# Inner product spaces

The most highly developed theory of squaring things

January 1, 2019 — February 11, 2019

algebra
functional analysis
Hilbert space
metrics
nonparametric

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The most well-worn tool in the functional analysis kit. Let’s walk through the classic setup, as a refresher to my dusty brains. Many details will be skipped, much violence will be done to details

## 1 Normed spaces

We work on normed spaces which are vector spaces endowed with a notion of distance.

We are considering particular types of normed spaces, which have the additional structure of inner products, and norms induced by their inner products.

But first!

We take a normed space $$\cc{F}$$, which will be a space of functions $$\cc{T}\to\cc{V}$$. When I say functions I mean ODE solutions, signals, vectors and even the trivial case of scalars, which are constant functions, but since there are functions of functions in the mix, we need to keep constant in mind what we are working with. I call $$\cc{T}$$ the index set, which we may as well take $$\mathbb{C}^N,$$ and $$\cc{V}$$ the state set, which can be $$\mathbb{C}^M$$ why not? The other case I care about often is $$\cc{T}=\mathbb{Z}$$ but… later.

### 1.1 Operators

Let’s say we have two normed spaces, $$\cc{F}$$ and $$\cc{G}.$$ An operator $$\Phi$$ on $$\cc{F}$$ is a map $$\cc{F}\to\cc{G}.$$ We think of it, for the current purpose, as a function-valued function of functions. We call the operator continuous at $$x$$ if for any $$\epsilon>0$$ there exists $$\delta>0$$ such that $$\|x-y\|_{\cc{F}}<\delta\Rightarrow\|\Phi x-\Phi y\|_{\cc{G}}<\epsilon.$$ We are specially interested in a particular type of operator, the functional.

### 1.2 Functionals

A functional $$\phi$$ on $$\cc{F}$$, is a map $$\cc{F}\to\mathbb{C}$$ (or $$\to\mathbb{R}$$, but let’s come back to that later). A linear functional $$\phi$$ is one satisfying $$\phi(af+bg)=a\phi(x)+b\phi(g)$$ for each $$f,g\in\cc{F}.$$ A functional is bounded iff there exists a finite $$A$$ such that $$|\phi(f)|\leq A\|f\|$$ for each $$f\in\cc{F}.$$ Note that this does not exclude functionals that are not themselves bounded. It’s easy to show that for linear functionals, boundedness and continuity are the same. (So, what is an example of non-continuous linear functional? Long story.)

Ok, that’s enough of that.

Inner products.

## 2 Inner product space

If $$\cc{F}$$ is also an inner product space over $$\bb{F}$$ then it is associated with an inner product $$\inner{\cdot}{\cdot}:\cc{F} \times \cc{F} \rightarrow \bb{F},$$ which satisfies the following properties for any $$f,g,h\in \cc{F}$$ and $$\alpha \in \bb{F}$$:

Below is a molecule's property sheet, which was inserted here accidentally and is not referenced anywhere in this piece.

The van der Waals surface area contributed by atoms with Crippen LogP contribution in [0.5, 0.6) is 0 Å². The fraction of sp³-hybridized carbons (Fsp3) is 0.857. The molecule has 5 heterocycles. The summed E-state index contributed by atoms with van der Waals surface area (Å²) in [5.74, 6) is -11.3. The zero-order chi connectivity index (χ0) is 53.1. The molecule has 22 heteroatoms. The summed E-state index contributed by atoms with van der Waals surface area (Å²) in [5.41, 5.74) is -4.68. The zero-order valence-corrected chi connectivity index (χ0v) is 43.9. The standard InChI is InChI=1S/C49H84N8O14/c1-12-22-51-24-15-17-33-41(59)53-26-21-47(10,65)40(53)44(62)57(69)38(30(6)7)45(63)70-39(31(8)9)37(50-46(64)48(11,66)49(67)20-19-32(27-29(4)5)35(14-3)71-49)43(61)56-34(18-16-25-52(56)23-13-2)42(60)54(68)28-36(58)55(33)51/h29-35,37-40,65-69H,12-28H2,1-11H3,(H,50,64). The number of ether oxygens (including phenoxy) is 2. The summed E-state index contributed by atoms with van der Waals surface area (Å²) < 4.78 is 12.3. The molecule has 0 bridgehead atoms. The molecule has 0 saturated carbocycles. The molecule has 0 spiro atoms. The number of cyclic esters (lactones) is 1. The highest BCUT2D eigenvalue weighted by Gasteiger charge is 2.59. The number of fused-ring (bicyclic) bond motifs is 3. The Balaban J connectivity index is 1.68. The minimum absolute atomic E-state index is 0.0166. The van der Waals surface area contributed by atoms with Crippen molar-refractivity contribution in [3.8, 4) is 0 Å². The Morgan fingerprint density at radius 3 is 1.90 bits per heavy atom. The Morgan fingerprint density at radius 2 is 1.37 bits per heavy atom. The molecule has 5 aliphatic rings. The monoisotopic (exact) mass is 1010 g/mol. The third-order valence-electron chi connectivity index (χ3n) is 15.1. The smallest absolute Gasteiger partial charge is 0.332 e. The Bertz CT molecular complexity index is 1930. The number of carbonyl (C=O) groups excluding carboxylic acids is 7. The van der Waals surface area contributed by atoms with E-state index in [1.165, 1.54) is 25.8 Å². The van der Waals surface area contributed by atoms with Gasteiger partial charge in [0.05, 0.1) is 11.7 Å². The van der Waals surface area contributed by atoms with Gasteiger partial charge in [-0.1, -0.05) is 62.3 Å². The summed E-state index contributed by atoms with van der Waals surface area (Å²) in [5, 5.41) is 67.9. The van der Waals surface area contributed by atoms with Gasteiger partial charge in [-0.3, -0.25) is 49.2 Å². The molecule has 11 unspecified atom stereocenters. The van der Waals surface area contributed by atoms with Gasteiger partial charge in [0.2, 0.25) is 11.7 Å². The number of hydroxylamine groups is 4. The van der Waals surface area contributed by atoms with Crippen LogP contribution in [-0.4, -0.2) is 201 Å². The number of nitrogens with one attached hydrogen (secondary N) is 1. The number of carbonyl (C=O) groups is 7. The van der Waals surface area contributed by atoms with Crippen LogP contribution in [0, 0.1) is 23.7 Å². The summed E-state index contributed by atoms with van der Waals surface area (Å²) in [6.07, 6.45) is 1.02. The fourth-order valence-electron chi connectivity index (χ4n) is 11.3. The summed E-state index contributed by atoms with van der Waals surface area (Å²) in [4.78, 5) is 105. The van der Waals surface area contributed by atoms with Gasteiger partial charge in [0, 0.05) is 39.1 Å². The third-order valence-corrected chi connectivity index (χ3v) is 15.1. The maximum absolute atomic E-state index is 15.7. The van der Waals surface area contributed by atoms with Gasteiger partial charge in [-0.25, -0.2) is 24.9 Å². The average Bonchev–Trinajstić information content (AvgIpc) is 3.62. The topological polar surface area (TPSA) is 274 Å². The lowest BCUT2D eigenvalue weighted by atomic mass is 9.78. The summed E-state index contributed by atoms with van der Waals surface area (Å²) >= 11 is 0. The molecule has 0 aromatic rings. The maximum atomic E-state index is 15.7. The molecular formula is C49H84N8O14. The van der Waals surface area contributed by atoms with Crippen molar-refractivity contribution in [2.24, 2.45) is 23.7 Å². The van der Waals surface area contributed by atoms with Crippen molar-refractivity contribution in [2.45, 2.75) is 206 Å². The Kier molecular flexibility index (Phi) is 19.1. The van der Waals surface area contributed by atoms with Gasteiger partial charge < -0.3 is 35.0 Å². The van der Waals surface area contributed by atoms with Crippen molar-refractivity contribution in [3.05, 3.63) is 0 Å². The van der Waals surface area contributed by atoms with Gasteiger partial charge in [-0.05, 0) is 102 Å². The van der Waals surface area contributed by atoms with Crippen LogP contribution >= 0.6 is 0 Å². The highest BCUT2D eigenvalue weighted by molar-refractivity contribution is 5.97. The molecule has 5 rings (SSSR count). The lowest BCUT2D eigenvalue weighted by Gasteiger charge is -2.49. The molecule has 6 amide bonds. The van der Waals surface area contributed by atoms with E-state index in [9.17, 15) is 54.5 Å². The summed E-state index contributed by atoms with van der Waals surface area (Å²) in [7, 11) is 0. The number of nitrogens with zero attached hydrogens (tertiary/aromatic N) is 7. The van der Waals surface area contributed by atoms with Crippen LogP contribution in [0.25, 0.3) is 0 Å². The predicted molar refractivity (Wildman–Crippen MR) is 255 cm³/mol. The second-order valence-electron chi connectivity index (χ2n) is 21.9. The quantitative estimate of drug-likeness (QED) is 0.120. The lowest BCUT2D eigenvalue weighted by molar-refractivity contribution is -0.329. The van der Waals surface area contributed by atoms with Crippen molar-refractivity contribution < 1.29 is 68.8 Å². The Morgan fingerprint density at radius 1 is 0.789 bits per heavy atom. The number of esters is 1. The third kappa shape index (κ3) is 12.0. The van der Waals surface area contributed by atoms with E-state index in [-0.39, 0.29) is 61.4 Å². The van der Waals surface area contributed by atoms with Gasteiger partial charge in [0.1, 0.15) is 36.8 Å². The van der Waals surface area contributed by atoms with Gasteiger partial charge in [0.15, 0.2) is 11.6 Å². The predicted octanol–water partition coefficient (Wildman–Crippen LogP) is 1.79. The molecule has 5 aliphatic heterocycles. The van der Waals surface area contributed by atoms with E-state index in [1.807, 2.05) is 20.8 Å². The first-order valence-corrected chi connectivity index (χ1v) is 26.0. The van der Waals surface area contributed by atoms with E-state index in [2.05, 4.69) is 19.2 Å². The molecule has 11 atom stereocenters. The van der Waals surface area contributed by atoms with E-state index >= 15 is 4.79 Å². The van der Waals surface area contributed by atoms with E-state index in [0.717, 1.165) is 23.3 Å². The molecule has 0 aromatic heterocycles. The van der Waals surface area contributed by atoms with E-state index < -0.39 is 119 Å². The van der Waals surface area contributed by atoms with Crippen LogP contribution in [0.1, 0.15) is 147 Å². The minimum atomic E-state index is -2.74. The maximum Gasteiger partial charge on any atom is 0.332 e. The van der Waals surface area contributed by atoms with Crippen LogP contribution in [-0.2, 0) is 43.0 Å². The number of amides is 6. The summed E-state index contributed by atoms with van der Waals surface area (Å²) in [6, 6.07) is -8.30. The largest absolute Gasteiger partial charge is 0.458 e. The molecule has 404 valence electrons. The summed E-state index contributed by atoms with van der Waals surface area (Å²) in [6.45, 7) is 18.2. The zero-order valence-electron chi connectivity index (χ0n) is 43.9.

1. $$\inner{f}{f}\geq 0$$ with equality iff $$f=0$$
2. $$\inner{f}{g}=\overline{\inner{g}{f}}$$
3. $$\inner{af}{g}=a\inner{f}{g}$$
4. $$\inner{f}{g+h}=\inner{f}{g}+\inner{f}{h}$$

The inner product induces an associated norm $$\norm{f}:=\sqrt{\inner{f}{f}},$$ so the inner product space is also a normed space, but one where the norm has special properties. The most special property is the Cauchy-Schwarz inequality: $|\inner{f}{g}|\leq \norm{f}\norm{g}$ which we can show in the “classic” proof. We assume that $$\inner{g}{ g}>0$$ or there is nothing to do. Next we note that for all $$\alpha,$$ $$\inner{f-\alpha g}{f-\alpha g}$$ is real and positive. Thence, \begin{aligned} 0 &\leq\inner{f-\alpha g}{f-\alpha g}\\ &=\inner{f}{f} + \inner{-\alpha g}{f} + \inner{f}{-\alpha g} + \inner{-\alpha g}{-\alpha g}\\ &=\inner{f}{f} + \inner{f}{-\alpha g}^* + \inner{f}{-\alpha g} + |\alpha|^2\inner{g}{ g}\\ &=\inner{f}{f} + 2\cc{R}(\inner{f}{-\alpha g}) + |\alpha|^2\inner{g}{ g}\\ &=\inner{f}{f} - 2\alpha^*\cc{R}(\inner{f}{g}) + |\alpha|^2\inner{g}{ g}\\ &=\inner{f}{f} - 2\left(\frac{\inner{f}{g}}{\inner{g}{g}}\right)^*\cc{R}(\inner{f}{g}) + \left|\frac{\inner{f}{g}}{\inner{g}{g}}\right|^2\inner{g}{ g} &\text{choosing \alpha=\inner{f}{g}/\inner{g}{g} } \\ &=\inner{f}{f} - 2\frac{\inner{f}{g}^*}{\inner{g}{g}}\cc{R}(\inner{f}{g}) + \frac{|\inner{f}{g}|^2}{\inner{g}{g}} \\ 0&\leq\inner{f}{f} \inner{g}{g} - 2\inner{f}{g}^*\cc{R}(\inner{f}{g}) + |\inner{f}{g}|^2 \\ |\inner{f}{g}|^2 &=\inner{f}{f} \inner{g}{g} - 2\inner{f}{g}^*\cc{R}(\inner{f}{g}) \\ &=\inner{f}{f} \inner{g}{g} - 2\inner{f}{g}\inner{f}{g}&\text{ since all terms are real } \\ &\leq\inner{f}{f} \inner{g}{g} \\ \end{aligned}

If $$\cc{F}$$ is complete (i.e. it contains the limit of all convergent sequences within it) we call it a Hilbert space.

The choice of norm has given us lots of magical properties.

Let’s consider the functionals generated by the inner product; take any $$h\in\cc{F}.$$ Then $\phi:f\mapsto\inner{f}{h}$ is clearly a linear functional and it’s simple to show (by Cauchy-Schwarz) that it’s bounded and hence continuous.

The famous Riesz representation theorem, workhorse of statistical learning, is a converse.

Famous and important specialisation: A separable Hilbert space is one with a countable basis. Polynomical bases in particular are interesting.